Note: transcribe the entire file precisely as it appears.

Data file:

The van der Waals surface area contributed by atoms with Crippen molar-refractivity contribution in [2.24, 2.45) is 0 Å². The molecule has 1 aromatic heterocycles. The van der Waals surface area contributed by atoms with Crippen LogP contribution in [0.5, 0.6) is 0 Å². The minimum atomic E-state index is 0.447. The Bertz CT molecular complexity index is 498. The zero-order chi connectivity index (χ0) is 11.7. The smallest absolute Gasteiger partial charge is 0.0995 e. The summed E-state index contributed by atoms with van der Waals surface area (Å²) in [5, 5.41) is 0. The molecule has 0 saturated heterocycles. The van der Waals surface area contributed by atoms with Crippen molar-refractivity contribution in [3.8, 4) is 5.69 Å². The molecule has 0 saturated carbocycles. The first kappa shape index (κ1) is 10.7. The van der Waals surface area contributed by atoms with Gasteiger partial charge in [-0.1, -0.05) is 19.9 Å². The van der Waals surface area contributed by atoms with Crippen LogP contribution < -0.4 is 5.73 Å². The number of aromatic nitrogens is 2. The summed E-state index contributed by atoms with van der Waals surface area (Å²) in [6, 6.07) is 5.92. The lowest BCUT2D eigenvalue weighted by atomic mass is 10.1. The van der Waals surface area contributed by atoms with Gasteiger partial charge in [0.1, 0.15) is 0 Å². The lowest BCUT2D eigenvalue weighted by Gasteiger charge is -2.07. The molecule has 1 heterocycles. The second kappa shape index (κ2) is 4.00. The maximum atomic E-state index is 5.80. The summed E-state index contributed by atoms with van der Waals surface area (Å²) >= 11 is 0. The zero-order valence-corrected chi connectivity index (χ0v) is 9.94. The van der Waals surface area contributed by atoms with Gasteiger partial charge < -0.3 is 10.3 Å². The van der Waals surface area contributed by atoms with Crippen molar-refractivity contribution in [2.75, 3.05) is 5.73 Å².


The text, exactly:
The van der Waals surface area contributed by atoms with Crippen molar-refractivity contribution in [2.24, 2.45) is 0 Å². The molecule has 1 aromatic heterocycles. The van der Waals surface area contributed by atoms with Crippen LogP contribution in [0.5, 0.6) is 0 Å². The minimum atomic E-state index is 0.447. The Bertz CT molecular complexity index is 498. The zero-order chi connectivity index (χ0) is 11.7. The smallest absolute Gasteiger partial charge is 0.0995 e. The summed E-state index contributed by atoms with van der Waals surface area (Å²) in [5, 5.41) is 0. The molecule has 0 saturated heterocycles. The van der Waals surface area contributed by atoms with Crippen molar-refractivity contribution in [3.8, 4) is 5.69 Å². The molecule has 0 saturated carbocycles. The first kappa shape index (κ1) is 10.7. The van der Waals surface area contributed by atoms with Gasteiger partial charge in [-0.1, -0.05) is 19.9 Å². The van der Waals surface area contributed by atoms with Crippen LogP contribution < -0.4 is 5.73 Å². The number of aromatic nitrogens is 2. The summed E-state index contributed by atoms with van der Waals surface area (Å²) in [6, 6.07) is 5.92. The lowest BCUT2D eigenvalue weighted by atomic mass is 10.1. The van der Waals surface area contributed by atoms with Gasteiger partial charge in [0.1, 0.15) is 0 Å². The lowest BCUT2D eigenvalue weighted by Gasteiger charge is -2.07. The molecule has 1 heterocycles. The second kappa shape index (κ2) is 4.00. The maximum atomic E-state index is 5.80. The summed E-state index contributed by atoms with van der Waals surface area (Å²) >= 11 is 0. The zero-order valence-corrected chi connectivity index (χ0v) is 9.94. The van der Waals surface area contributed by atoms with Gasteiger partial charge < -0.3 is 10.3 Å². The van der Waals surface area contributed by atoms with Crippen molar-refractivity contribution in [2.75, 3.05) is 5.73 Å².